• Beyond the critical angle ? total internal

  • An optical fiber consists of a core (denser
    material) and a cladding (less dense material)
  • Simplest one is a multimode step-index optical
  • Multimode multiple paths, whereas step-index
    refractive index follows a step-function profile
    (i.e. an abrupt change of refractive index
    between the core and the cladding)
  • Light bounces back and forth along the core
  • Common light sources LEDs and lasers

  • Advantages and Disadvantages
  • Noise resistance ? external light is blocked by
    outer jacket
  • Less signal attenuation ? a signal can run for
    miles without regeneration (currently, the lowest
    measured loss is about 4 or 0.16dB per km)
  • Higher bandwidth ? currently, limits on data
    rates come from the signal generation/reception
    technology, not the fiber itself
  • Cost ? Optical fibers are expensive
  • Installation/maintenance ? any crack in the core
    will degrade the signal, and all connections must
    be perfectly aligned

  • 10BaseT
  • Ethernet specification for unshielded twisted
    pair cable (category 3, 4, or 5), transmits
    signals at 10 Mbps (megabits per second) with a
    distance limit of 100 meters per segment.
  • 10BaseF
  • Ethernet specification for fiber optic cable,
    transmits signals at 10 Mbps (megabits per
    second) with a distance limit of 2000 meters per
  • 100BaseT
  • Ethernet specification for unshielded twisted
    pair cabling that is used to transmit data at 100
    Mbps (megabits per second) with a distance limit
    of 100 meters per segment.
  • 1000BaseTX
  • Ethernet specification for unshielded twisted
    pair cabling that is used to transmit data at 1
    Gbps (gigabits per second) with a distance
    limitation of 220 meters per segment.

(No Transcript)
  • Local Area Network (LAN)
  • Small network, short distance
  • A room, a floor, a building
  • Limited by no. of computers and distance covered
  • Usually one kind of technology throughout the LAN
  • Serve a department within an organization
  • Examples
  • Network inside the Student Computer Room
  • Network inside CF502
  • Network inside your home

  • Definition LAN
  • "local area network"
  • Is a group of computers and associated devices
    that share a common communications line or
    wireless link and typically share the resources
    of a single processor or server within a small
    geographic area (for example, within an office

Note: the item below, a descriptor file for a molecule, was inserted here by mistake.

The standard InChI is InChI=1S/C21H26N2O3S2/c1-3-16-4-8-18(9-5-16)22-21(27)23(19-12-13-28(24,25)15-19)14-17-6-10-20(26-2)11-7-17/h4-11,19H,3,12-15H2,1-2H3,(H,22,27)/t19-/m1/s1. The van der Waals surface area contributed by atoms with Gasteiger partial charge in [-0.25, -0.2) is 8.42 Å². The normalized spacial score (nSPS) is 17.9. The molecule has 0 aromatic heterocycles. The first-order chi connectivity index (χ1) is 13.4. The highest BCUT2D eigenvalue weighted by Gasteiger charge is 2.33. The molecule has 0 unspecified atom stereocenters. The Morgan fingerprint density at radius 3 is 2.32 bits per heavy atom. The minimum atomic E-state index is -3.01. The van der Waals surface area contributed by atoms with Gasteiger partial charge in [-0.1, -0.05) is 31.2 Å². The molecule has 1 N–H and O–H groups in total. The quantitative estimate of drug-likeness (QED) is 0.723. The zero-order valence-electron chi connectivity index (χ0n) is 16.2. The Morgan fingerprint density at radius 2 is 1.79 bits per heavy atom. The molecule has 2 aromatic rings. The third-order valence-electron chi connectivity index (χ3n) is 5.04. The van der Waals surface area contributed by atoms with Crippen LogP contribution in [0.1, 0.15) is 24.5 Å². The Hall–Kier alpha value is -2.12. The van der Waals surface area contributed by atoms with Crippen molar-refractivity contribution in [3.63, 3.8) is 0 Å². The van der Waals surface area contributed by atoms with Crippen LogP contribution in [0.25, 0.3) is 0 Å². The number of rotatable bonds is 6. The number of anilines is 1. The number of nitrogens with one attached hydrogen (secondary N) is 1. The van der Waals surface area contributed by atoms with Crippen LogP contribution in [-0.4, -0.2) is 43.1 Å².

• Usually, the server has applications and data
    storage that are shared in common by multiple
    computer users.
  • A local area network may serve as few as two or
    three users (for example, in a home network) or
    many as thousands of users.

  • Definition Wireless LAN
  • A local area network that transmits over the air
    typically in an unlicensed frequency such as the
    2.4GHz band.
  • A wireless LAN does not require lining up devices
    for line of sight transmission.
  • Wireless access points (base stations) are
    connected to an Ethernet hub or server and
    transmit a radio frequency over an area of
    several hundred to a thousand feet which can
    penetrate walls and other non-metal barriers.
  • Roaming users can be handed off from one access
    point to another like a cellular phone system.
  • Laptops use wireless network cards that plug into
    an existing PCMCIA slot or that are self
    contained on PC cards, while stand-alone desktops
    and servers use plug-in cards (ISA, PCI, etc.).

  • Characteristics LAN
  • Topology
  • The geometric arrangement of devices on the
    network or the shape of a local-area network
    (LAN) or other communications system.
  • Protocols
  • The rules and encoding specifications for sending
    data. The protocol defines the format and meaning
    of the data that is exchanged. The protocols also
    determine whether the network uses a peer-to-peer
    or client/server architecture.
  • Media
  • Devices can be connected by twisted-pair wire,
    coaxial cables, or fiber optic cables. Some
    networks do without connecting media altogether,
    communicating instead via radio waves.

  • Wide Area Network (WAN)
  • A network that uses long-range telecommunication
    links to connect 2 or more LANs/computers housed
    in different places far apart.
  • Towns, states, countries
  • Examples
  • Network of our Campus
  • Internet

Your home
Student Computer Centre
  • Example WAN technologies